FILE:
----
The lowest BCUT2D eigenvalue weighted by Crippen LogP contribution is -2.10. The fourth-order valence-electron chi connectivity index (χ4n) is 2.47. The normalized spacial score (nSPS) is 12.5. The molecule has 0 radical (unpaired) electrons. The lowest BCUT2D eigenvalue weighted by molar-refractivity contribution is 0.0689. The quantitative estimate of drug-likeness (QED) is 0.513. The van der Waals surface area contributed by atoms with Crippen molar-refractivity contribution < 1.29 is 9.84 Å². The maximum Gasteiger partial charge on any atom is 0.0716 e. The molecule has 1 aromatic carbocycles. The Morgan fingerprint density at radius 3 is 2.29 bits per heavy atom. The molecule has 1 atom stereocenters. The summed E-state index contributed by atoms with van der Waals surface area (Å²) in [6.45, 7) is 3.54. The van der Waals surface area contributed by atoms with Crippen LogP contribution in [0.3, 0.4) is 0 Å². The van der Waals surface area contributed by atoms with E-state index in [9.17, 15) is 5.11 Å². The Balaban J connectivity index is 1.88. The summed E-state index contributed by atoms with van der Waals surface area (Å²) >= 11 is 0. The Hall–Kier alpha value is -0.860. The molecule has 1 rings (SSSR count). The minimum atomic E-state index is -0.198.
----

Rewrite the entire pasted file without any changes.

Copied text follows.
The lowest BCUT2D eigenvalue weighted by Crippen LogP contribution is -2.10. The fourth-order valence-electron chi connectivity index (χ4n) is 2.47. The normalized spacial score (nSPS) is 12.5. The molecule has 0 radical (unpaired) electrons. The lowest BCUT2D eigenvalue weighted by molar-refractivity contribution is 0.0689. The quantitative estimate of drug-likeness (QED) is 0.513. The van der Waals surface area contributed by atoms with Crippen molar-refractivity contribution < 1.29 is 9.84 Å². The maximum Gasteiger partial charge on any atom is 0.0716 e. The molecule has 1 aromatic carbocycles. The Morgan fingerprint density at radius 3 is 2.29 bits per heavy atom. The molecule has 1 atom stereocenters. The summed E-state index contributed by atoms with van der Waals surface area (Å²) in [6.45, 7) is 3.54. The van der Waals surface area contributed by atoms with Crippen LogP contribution in [0.3, 0.4) is 0 Å². The van der Waals surface area contributed by atoms with E-state index in [9.17, 15) is 5.11 Å². The Balaban J connectivity index is 1.88. The summed E-state index contributed by atoms with van der Waals surface area (Å²) >= 11 is 0. The Hall–Kier alpha value is -0.860. The molecule has 1 rings (SSSR count). The minimum atomic E-state index is -0.198.